Mets­ing heck­led at party lead­ers de­bate

Lesotho Times - - News - Billy Ntaote

LE­SOTHO Congress for Democ­racy (LCD) leader, Mo­thetjoa Mets­ing, was heck­led dur­ing a po­lit­i­cal party lead­ers de­bate held at le­hakoe Cen­tre late yes­ter­day.

A group of All Ba­sotho Con­ven­tion (ABC) and Ba­sotho na­tional Party (BNP) sup­port­ers kept in­ter­rupt­ing the deputy prime min­is­ter’s re­sponse to their ques­tions re­gard­ing his role in the col­lapse of the coali­tion gov­ern­ment.

The group con­tin­u­ally in­ter­jected and booed as the LCD leader at­tempted to an­swer their ques­tions, but still man­aged to make cut­ting re­marks about how he was not re­spon­si­ble for the coali­tion gov­ern­ment’s fail­ure to last its five-year term.

How­ever, the group de­manded to know why Mr Mets­ing was al­ways in­sist­ing on be­ing con­sulted by Prime Min­is­ter Thomas Tha­bane each time the ABC leader made a de­ci­sion. This claim was one of the rea­sons the gov­ern­ing al­liance of the ABC, BNP and LCD col­lapsed midterm, prompt­ing the 28 Fe­bru­ary 2015 snap elec­tions bro­kered by the south­ern African Devel­op­ment Com­mu­nity (SADC).

Said Moshoeshoe Moeketsi from the floor: “My un­der­stand­ing is that your claims of not be­ing con­sulted by your coali­tion part­ners landed us where we are to­day; you are to blame for this mess. Were the com­plaints nec­es­sary? We didn’t have a con­sti­tu­tion that spec­i­fied how a prime min­is­ter should work in a coali­tion gov­ern­ment set­ting.”

Maleeka Mony­atsi, also from the floor, ac­cused Mr Mets­ing of speak­ing about the con­sti­tu­tion in his pre­sen­ta­tion about the LCD poli­cies yes­ter­day yet he had acted as if it did not ex­ist when he be­came part of the coali­tion gov­ern­ment in June 2012.

Thato Ponya also asked Mr Mets­ing how the LCD in­tends to im­prove the public ser­vice should the party win the up­com­ing elec­tions.

In re­sponse, a very com­posed Mr Mets­ing said his party would “de­politi­cise” the civil ser­vice to en­sure work­ers are only hired on merit.

On com­plaints that Dr Tha­bane was not con­sult­ing him in the spirit of their Coali­tion Agree­ment, Mr Mets­ing said he al­ways laughs when­ever the is­sue comes up as peo­ple mis­un­der­stood what he meant.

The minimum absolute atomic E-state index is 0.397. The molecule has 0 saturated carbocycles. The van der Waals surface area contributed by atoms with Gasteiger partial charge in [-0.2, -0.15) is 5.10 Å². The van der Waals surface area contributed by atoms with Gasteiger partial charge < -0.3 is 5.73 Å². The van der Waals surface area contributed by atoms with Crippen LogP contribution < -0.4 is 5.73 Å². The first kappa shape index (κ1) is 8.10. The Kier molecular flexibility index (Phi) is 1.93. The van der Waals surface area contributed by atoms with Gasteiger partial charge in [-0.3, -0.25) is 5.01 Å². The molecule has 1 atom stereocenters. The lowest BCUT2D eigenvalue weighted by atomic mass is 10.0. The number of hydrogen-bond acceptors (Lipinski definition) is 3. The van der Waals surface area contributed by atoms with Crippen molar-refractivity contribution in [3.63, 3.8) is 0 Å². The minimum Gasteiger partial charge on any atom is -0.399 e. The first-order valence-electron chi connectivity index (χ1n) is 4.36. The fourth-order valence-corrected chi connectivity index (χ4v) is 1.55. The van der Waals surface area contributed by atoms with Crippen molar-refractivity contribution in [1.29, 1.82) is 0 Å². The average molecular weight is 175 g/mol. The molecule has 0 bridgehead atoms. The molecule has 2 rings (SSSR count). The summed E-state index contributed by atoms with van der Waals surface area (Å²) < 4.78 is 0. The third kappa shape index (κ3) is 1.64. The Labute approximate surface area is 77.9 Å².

“For in­stance, par­lia­ment had the pow­ers

to re­move the prime min­is­ter as we were no longer sat­is­fied with him but our agree­ment with the in­ter­na­tional com­mu­nity was that we should go for elec­tions.

“We were told not to utilise the pow­ers we had and re­spected the in­ter­na­tional com­mu­nity and agreed to go for elec­tions.

“How­ever right now, there is an agree­ment that there can be no hir­ing or fir­ing of peo­ple in state in­sti­tu­tions, but as we speak, the prime min­is­ter is dis­re­gard­ing the same agree­ments that helped him dodge a vo­teof-no-con­fi­dence in par­lia­ment, claim­ing he was pro­tected by the con­sti­tu­tion.

“It’s un­for­tu­nate we ap­proach is­sues this way and only re­spect the con­sti­tu­tion when it suits us. If that is the case, then SADC should have let us re­move him through a no­con­fi­dence vote.”

Mean­while, other party lead­ers — ABC sec­re­tary Gen­eral sa­monyane nt­sekele and the party’s deputy leader Tlali Khasu, BNP deputy leader Joang Mo­lapo, and the Demo­cratic Congress’ Teboho lehloenya — made their pre­sen­ta­tions be­fore the lively crowd with­out any hic­cups.

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